Learning strategies and responses to cope with people staring and comments will help build both your own and your child’s confidence and resilience. Your child will learn from watching you manage people’s reactions in a confident and positive way. Again, it is likely to be useful to talk openly and honestly with your child about other people and their behaviour towards a different appearance. There is a lot more information on dealing with other people’s reactions in You and your child and Communicating with confidence.

Responding to your child’s feelings

Your child may want to talk about their feelings – or sometimes they may not. Either way, when dealing with difficult feelings, they will probably want you to try to pick up on these and understand how they feel.

Your child may want to express their feelings in a negative way, e.g. ‘I hate my nose.’ ’My scar is ugly’. Depending on the situation and your child, there are different ways you could consider responding.

  • It may be good to try and offer a balanced response, by accepting their feelings and at the same time asking what they do like about themselves. For example, ‘I know you feel your nose looks really different and that is hard for you sometimes.’ Followed by, ‘Look how long your hair is getting – you said you wanted to grow it.’ This helps your child to deal with the frustrations they may feel about their disfigurement, but also gives them a chance to realise that this is only one part of them.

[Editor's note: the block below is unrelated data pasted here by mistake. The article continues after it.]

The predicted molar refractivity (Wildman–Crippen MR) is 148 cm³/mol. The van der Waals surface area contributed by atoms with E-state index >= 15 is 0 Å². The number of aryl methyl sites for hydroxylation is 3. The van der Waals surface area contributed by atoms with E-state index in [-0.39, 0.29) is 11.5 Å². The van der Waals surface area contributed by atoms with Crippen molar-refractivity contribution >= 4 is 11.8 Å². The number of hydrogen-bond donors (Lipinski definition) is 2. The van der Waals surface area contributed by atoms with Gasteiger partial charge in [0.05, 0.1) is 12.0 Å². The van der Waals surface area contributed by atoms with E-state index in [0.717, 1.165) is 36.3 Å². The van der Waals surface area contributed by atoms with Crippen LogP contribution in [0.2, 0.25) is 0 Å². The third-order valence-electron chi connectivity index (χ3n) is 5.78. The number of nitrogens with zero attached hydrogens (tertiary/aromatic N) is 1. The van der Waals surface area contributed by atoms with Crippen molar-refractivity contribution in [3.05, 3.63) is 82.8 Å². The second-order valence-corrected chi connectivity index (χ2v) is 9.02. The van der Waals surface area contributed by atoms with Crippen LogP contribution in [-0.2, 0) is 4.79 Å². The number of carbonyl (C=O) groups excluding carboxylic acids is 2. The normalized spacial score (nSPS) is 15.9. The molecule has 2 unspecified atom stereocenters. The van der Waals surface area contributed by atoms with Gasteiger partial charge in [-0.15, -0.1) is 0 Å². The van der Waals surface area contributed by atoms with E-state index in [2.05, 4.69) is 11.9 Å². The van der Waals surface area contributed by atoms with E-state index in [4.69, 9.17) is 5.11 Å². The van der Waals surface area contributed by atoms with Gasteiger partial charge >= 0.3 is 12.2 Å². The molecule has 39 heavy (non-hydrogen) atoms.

• Another suggestion is to ask them more questions and discuss their feelings by encouraging your child to expand on their comment and why they said it.
  • If your child seems reluctant to talk about how they feel, you may like to let them know it is okay for them to talk when they are ready. This can be done by acknowledging situations that happen and showing them you understand it might be difficult for them. For example,

    ‘I’m sure Joey’s friend didn’t mean to point at your face like that, but I can see how that was a hard thing for you to deal with. Do you want to talk to me about it?’ or ‘I know things can be upsetting sometimes. You can talk to me anytime you want to.’

Try to avoid reassurances that may dismiss or undervalue a child’s feelings. Saying things like “it looks fine” or “it’s the inside that counts” are often well-meant responses said by many parents (or others) to smooth the path for their child. Of course, the inside does count, but the outside, the way we look, counts too. It is profoundly human to notice other people’s appearance and differences, especially faces. Children with a visible difference need to understand this is the case – and need to find a way to cope with it. If a parent avoids referring to a child’s appearance or dismisses these concerns, this may create problems for the child in accepting this and dealing with it.

It is good to be aware that other people may sometimes misread the feelings of a child with a visible difference, particularly if it affects their facial muscles and ability to show emotions. If your child learns to recognise and express their feelings, they can help others to understand them.

Summary

  • At every stage of development you can prepare and support your child Children naturally become aware of difference
  • Give clear and honest information
  • Don’t wait for your child to ask about their condition
  • Talk together as a family Be aware of your feelings
  • Speak to one of our practitioners who can offer you support